After 16 hours of deliberations, the Santa Barbara Planning Commission voted 6 to 1 in favor of new housing densities as high as 68 units per acre throughout downtown, along transit corridors, in commercial neighborhoods, around Milpas Street, and along Haley and Gutierrez streets. Current zoning — at least on paper — allows a maximum of 27 units per acre. The Planning Commission vote was part of a grueling two-day session about changes proposed to the city’s general plan. While not binding, the commission’s string vote carries weight with the City Council, which will address the same issue October 26.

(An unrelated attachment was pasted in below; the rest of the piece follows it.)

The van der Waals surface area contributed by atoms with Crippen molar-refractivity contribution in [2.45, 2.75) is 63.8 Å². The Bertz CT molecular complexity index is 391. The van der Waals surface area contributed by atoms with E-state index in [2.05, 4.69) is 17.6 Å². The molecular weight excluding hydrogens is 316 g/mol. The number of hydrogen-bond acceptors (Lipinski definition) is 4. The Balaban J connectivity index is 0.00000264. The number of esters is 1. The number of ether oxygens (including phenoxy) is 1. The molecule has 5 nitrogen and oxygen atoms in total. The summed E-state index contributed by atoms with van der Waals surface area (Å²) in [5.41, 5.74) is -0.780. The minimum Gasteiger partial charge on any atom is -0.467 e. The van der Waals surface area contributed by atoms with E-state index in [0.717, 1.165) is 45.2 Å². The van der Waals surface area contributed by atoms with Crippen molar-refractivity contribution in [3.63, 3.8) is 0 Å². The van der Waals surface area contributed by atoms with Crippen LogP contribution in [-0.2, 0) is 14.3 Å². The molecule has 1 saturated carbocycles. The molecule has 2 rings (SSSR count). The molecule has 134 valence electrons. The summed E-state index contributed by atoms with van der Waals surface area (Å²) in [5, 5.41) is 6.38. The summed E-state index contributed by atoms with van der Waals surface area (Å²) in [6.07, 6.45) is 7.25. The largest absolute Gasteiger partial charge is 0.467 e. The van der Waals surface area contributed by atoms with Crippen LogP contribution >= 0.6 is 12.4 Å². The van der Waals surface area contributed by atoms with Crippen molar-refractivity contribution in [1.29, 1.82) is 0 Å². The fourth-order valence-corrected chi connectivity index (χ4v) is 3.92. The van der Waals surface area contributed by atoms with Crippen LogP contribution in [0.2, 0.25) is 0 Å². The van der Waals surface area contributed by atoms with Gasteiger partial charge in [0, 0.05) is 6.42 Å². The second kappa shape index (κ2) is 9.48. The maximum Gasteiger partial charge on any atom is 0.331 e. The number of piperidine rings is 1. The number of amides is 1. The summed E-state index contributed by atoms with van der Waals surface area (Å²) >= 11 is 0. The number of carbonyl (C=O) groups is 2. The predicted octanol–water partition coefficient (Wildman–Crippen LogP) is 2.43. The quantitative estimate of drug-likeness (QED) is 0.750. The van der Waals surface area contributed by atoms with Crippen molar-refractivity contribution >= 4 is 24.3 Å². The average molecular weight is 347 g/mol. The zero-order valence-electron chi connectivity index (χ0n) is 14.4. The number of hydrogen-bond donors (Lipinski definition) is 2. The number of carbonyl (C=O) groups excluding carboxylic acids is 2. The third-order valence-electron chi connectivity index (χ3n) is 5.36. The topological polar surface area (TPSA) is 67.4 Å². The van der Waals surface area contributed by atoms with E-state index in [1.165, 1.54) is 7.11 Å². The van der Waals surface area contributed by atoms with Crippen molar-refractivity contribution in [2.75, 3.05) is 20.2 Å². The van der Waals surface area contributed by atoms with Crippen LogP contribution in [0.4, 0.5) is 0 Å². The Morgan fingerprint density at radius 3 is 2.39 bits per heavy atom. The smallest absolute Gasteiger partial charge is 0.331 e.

The Planning Commission majority is hoping to reward developers willing to build smaller — and presumably more affordable — units with increased density allowances. In these instances, developers would be allowed to build as many as 45 units per acre on land otherwise zoned for 27. If the developers are building either rental properties or housing for their own employees, the Planning Commission recommended even higher density allowances, up to a maximum of 68 units. Driving the planning commissioners is a sense of urgency about the lack of affordable housing. They want the new plan to create real incentives for developers to build genuinely affordable — but not subsidized — housing. “This is not just some concept, some-pie-in-the-sky dream,” said Commissioner John Jostes, who led the charge. “I think our action can attract developers to build affordable housing.” But Commissioner Sheila Lodge, the sole holdout, expressed concern the commission had gone too far. “I would have liked to start with downtown. If it worked there, then we could talk about doing it elsewhere,” she said.